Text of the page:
Predicting earthquakes and tsunamis with fibre-optic networks

Geophysicists at ETH Zurich have shown that every single wave of a magnitude 3.9 earthquake registers in the noise suppression system of fibre-optic networks. This method can be used to set up close-meshed earthquake and tsunami early warning systems at low cost.

For wealthy countries like Switzerland, having a dense network of earthquake monitoring stations is a matter of course [AF1] . This is not the case in less developed countries and on the floor of the world’s oceans. While poorer regions lack the money for the necessary number of sensors, the oceans require complex systems that can reliably measure minimal pressure changes at depths of thousands of metres and bring the data signals to the surface.

Secondary use of noise suppression data Scientists from the Institute of Geophysics at ETH Zurich, working together with the Swiss Federal Institute of Metrology (METAS), have now found an amazing and inexpensive method that enables accurate earthquake measurements even on the ocean floor and in less developed countries. "We’re taking advantage of a function that existing fibre-optic infrastructure already performs: we obtain the vibration data from the active noise suppression system, which has the job of increasing the accuracy of the signals in optical data communication," explains geophysics professor Andreas Fichtner. All that’s required is to store the active noise suppression data and evaluate it - no need for additional devices or expensive infrastructure.

Vibration "noise" is extinguished To understand how active phase noise cancellation (PNC) can measure seismic tremors, it helps to compare it with the noise suppression systems of today’s high-end headphones, which make the ambient noise almost completely disappear for users. These headphones feature microphones that pick up external noise. This signal is inverted and then fed into the audio signals practically in real time. The phase-inverted signal cancels out the external noise one-to-one, making it inaudible.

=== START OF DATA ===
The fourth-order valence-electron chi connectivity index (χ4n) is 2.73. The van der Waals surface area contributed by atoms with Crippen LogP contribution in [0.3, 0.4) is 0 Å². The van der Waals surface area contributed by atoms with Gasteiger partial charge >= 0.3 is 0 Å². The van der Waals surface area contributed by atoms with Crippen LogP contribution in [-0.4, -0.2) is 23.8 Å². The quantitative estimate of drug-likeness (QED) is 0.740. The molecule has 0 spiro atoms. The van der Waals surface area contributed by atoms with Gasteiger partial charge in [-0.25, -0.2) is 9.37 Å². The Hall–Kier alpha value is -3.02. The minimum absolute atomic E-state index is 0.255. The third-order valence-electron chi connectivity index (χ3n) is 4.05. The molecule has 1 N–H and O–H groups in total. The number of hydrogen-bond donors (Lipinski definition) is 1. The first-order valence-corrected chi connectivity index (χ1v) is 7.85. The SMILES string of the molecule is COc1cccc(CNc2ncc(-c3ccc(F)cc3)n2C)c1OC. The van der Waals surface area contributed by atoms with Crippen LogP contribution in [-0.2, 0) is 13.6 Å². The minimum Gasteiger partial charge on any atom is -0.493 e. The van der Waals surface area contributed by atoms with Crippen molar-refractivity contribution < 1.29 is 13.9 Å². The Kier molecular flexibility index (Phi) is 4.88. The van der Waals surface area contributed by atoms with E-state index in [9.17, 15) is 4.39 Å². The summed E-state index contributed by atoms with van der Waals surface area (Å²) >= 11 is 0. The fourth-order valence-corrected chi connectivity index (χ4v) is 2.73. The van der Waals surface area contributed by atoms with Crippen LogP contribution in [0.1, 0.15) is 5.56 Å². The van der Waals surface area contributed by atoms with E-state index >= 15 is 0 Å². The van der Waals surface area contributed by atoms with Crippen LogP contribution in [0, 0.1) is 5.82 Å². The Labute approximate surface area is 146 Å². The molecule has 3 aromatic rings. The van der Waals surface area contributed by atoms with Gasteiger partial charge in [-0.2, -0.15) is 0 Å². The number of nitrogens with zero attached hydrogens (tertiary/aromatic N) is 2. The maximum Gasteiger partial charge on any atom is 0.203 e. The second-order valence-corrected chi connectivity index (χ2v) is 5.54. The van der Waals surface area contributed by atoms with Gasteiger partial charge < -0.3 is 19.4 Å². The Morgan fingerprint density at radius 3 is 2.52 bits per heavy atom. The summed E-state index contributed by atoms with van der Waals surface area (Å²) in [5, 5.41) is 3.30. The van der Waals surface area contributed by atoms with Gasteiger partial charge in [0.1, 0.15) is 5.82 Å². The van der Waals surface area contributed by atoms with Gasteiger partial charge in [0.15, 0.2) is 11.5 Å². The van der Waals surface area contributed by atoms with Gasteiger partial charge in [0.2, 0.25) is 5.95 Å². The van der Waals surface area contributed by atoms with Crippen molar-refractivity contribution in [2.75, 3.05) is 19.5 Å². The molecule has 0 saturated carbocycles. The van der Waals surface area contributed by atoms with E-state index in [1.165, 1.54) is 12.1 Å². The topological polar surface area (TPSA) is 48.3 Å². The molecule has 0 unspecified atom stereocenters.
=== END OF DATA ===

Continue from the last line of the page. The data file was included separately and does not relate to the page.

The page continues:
In the PNC of an optical data communication system, the "ambient noise" in the optical fibre is determined by comparing the originally transmitted signal with a partial signal that is reflected by the receiver. The difference between the two signals then indicates the interference to which the light signal was exposed on its way through the optical fibre. Just as with noise suppression in headphones, this interference can be cancelled out using an appropriate anti-signal.

Deformations cause minimal frequency changes In optical data transmission, the "noise" is caused when optical fibres are perturbed by mere micrometres. This occurs in response to deformations of the Earth’s surface due to earthquakes, water waves, differences in air pressure and human activity. Each deformation shortens or lengthens the fibre slightly. This in turn leads to what is known as a photo-elastic effect, which causes the speed of light in the fibre to fluctuate ever so slightly.

Both the changes in fibre length and the fluctuations in the speed of light change the frequency of the light signal by a tiny factor. This phenomenon has been known for several years and has already been put to use in special instruments to measure vibrations.

But in the case of the noise suppression system in the fibre-optic communication of Switzerland’s atomic clock infrastructure investigated by the scientists at ETH and METAS, such additional measuring instruments are superfluous: the deformations can be easily read from the correction of the time signals. This corrects the wavelength of the signal in the terahertz range (1012 oscillations per second) by a few hundred hertz - in other words, by around a tenth of a billionth.

Exact match with Swiss Seismological This nearly exact match shows that the PNC data can be used to determine an earthquake’s location, depth and magnitude with a high degree of accuracy. "This is particularly interesting for comprehensive tsunami warnings or for measuring earthquakes in less developed regions of the world," Fichtner says.
Daniel Meierhans



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